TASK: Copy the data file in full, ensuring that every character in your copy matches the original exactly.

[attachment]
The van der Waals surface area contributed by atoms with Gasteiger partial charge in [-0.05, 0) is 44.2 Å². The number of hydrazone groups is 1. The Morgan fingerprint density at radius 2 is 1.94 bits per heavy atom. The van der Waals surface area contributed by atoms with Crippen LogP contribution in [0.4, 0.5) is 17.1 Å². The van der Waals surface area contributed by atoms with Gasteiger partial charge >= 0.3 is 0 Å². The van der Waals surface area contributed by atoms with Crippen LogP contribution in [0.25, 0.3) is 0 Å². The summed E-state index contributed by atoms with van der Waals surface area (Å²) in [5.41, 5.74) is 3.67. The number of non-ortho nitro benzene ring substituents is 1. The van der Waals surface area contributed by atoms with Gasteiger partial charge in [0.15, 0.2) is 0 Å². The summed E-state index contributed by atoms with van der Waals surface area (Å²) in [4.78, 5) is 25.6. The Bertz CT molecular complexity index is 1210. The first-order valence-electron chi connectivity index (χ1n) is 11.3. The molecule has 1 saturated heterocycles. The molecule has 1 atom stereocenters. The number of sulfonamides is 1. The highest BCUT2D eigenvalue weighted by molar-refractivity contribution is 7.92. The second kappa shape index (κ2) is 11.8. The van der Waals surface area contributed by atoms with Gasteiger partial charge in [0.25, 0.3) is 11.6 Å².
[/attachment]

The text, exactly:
The van der Waals surface area contributed by atoms with Gasteiger partial charge in [-0.05, 0) is 44.2 Å². The number of hydrazone groups is 1. The Morgan fingerprint density at radius 2 is 1.94 bits per heavy atom. The van der Waals surface area contributed by atoms with Crippen LogP contribution in [0.4, 0.5) is 17.1 Å². The van der Waals surface area contributed by atoms with Gasteiger partial charge >= 0.3 is 0 Å². The van der Waals surface area contributed by atoms with Crippen LogP contribution in [0.25, 0.3) is 0 Å². The summed E-state index contributed by atoms with van der Waals surface area (Å²) in [5.41, 5.74) is 3.67. The number of non-ortho nitro benzene ring substituents is 1. The van der Waals surface area contributed by atoms with Gasteiger partial charge in [0.15, 0.2) is 0 Å². The summed E-state index contributed by atoms with van der Waals surface area (Å²) in [4.78, 5) is 25.6. The Bertz CT molecular complexity index is 1210. The first-order valence-electron chi connectivity index (χ1n) is 11.3. The molecule has 1 saturated heterocycles. The molecule has 1 atom stereocenters. The number of sulfonamides is 1. The highest BCUT2D eigenvalue weighted by molar-refractivity contribution is 7.92. The second kappa shape index (κ2) is 11.8. The van der Waals surface area contributed by atoms with Gasteiger partial charge in [0.25, 0.3) is 11.6 Å².